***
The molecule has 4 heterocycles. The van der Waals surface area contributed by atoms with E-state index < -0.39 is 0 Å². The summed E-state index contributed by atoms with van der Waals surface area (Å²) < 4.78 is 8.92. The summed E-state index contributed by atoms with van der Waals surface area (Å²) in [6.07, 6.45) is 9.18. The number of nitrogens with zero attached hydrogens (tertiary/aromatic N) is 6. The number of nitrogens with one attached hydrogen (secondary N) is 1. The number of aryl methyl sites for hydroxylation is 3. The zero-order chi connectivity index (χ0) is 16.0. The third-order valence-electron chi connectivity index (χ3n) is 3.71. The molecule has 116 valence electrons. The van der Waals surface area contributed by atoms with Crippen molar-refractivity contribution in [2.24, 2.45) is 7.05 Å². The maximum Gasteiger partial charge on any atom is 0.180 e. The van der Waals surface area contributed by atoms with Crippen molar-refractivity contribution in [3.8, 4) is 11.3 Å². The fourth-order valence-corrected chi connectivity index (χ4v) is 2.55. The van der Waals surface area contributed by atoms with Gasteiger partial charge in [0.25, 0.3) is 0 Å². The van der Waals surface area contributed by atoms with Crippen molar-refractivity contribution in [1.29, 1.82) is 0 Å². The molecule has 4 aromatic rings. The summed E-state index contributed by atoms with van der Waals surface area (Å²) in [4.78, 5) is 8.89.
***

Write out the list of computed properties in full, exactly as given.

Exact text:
The molecule has 4 heterocycles. The van der Waals surface area contributed by atoms with E-state index < -0.39 is 0 Å². The summed E-state index contributed by atoms with van der Waals surface area (Å²) < 4.78 is 8.92. The summed E-state index contributed by atoms with van der Waals surface area (Å²) in [6.07, 6.45) is 9.18. The number of nitrogens with zero attached hydrogens (tertiary/aromatic N) is 6. The number of nitrogens with one attached hydrogen (secondary N) is 1. The number of aryl methyl sites for hydroxylation is 3. The zero-order chi connectivity index (χ0) is 16.0. The third-order valence-electron chi connectivity index (χ3n) is 3.71. The molecule has 116 valence electrons. The van der Waals surface area contributed by atoms with Crippen molar-refractivity contribution in [2.24, 2.45) is 7.05 Å². The maximum Gasteiger partial charge on any atom is 0.180 e. The van der Waals surface area contributed by atoms with Crippen molar-refractivity contribution in [3.8, 4) is 11.3 Å². The fourth-order valence-corrected chi connectivity index (χ4v) is 2.55. The van der Waals surface area contributed by atoms with Gasteiger partial charge in [0.25, 0.3) is 0 Å². The van der Waals surface area contributed by atoms with Crippen molar-refractivity contribution in [1.29, 1.82) is 0 Å². The molecule has 4 aromatic rings. The summed E-state index contributed by atoms with van der Waals surface area (Å²) in [4.78, 5) is 8.89.